ECG-Based Biometrics

ECG-Based Biometrics

Swanirbhar Majumder, Saurabh Pal
DOI: 10.4018/978-1-4666-6559-0.ch016
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Like all human beings have different fingerprints, they have differently shaped hearts. The ECG, or the electrocardiogram, is the signature of the movements by the human heart, and thus, all ECGs are different. ECG biometrics is an area of biometric identification by the usage of the ECG features in time or frequency/transform domain. Along with these, if the present-day cloud servers also come to play, one has an efficient and cost-effective ECG-based biometric system using cloud computing to provide real-time identification via a secure connection. This chapter focuses on ECG-based biometrics with an overview at the end about how cloud-based big databases of stored ECG signatures and cloud servers can play a part in it.
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In recent years, advancement in computing and digital signal processing technologies are achieved that enable automatic identification of individual based on their biological, physiological or behavioural traits. The technologies have also increased the number of traits that can be collected and used to identify people and to control access to resources. Systems that use any biological, physiological or behavioural trait to grant access to resources are called biometric systems.

Biometrics has recently become a popular research area because of the critical validation of the identity in several aspects such as financial transactions, access control, travelling and other. Biometrics is defined as the automatic identification of a person based on the physiological/behavioural characteristics of the individual. The word biometrics originates from two Greek words ‘bios’ and ‘metron’. The meaning of bios is life and the meaning of metron is measure i.e. biometrics is the measure of trait i.e. a distinguishing feature or characteristics of living beings. A biometrics is also called as biometrics authentication and this is so called because an authentication system is based on three measures:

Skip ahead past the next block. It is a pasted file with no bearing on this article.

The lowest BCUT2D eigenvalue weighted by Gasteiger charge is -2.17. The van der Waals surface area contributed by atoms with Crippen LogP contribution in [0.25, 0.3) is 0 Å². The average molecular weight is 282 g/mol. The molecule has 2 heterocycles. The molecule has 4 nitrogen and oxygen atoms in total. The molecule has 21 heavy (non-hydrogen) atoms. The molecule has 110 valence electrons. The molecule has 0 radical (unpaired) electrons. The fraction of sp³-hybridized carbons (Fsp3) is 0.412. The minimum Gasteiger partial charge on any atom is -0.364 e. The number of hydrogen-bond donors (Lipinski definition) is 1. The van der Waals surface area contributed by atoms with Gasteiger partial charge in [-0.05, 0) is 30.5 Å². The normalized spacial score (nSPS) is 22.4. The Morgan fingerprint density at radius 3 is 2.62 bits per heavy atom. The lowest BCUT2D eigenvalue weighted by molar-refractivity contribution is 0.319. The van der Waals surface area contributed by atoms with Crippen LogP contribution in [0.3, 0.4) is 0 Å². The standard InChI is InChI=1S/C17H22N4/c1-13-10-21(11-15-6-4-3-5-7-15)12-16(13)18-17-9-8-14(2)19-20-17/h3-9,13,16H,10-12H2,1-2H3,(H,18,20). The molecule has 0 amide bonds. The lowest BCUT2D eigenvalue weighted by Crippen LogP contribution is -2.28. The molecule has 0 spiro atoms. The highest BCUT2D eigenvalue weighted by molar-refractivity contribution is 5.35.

• What you know-i.e. a password;

  • What you have-i.e. a token or credit card, debit card, pass card;

  • What you are-i.e. biometrics.

This method of identification is preferred for various reasons; the person to be identified is required to be physically present at the point of identification; identification based on biometric techniques obviates the need to remember a password or carry a token. With the increased use of computers or vehicles of information technology, it is necessary to restrict access to sensitive or personal data. By replacing PINs, biometric techniques can potentially prevent unauthorized access to fraudulent use of ATMs, cellular phones, smart cards, desktop PCs, workstations, and computer networks. PINs and passwords may be forgotten, and token based methods of identification like passports and driver’s licenses may be forged, stolen, or lost .Thus biometric systems of identification are enjoying a renewed interest.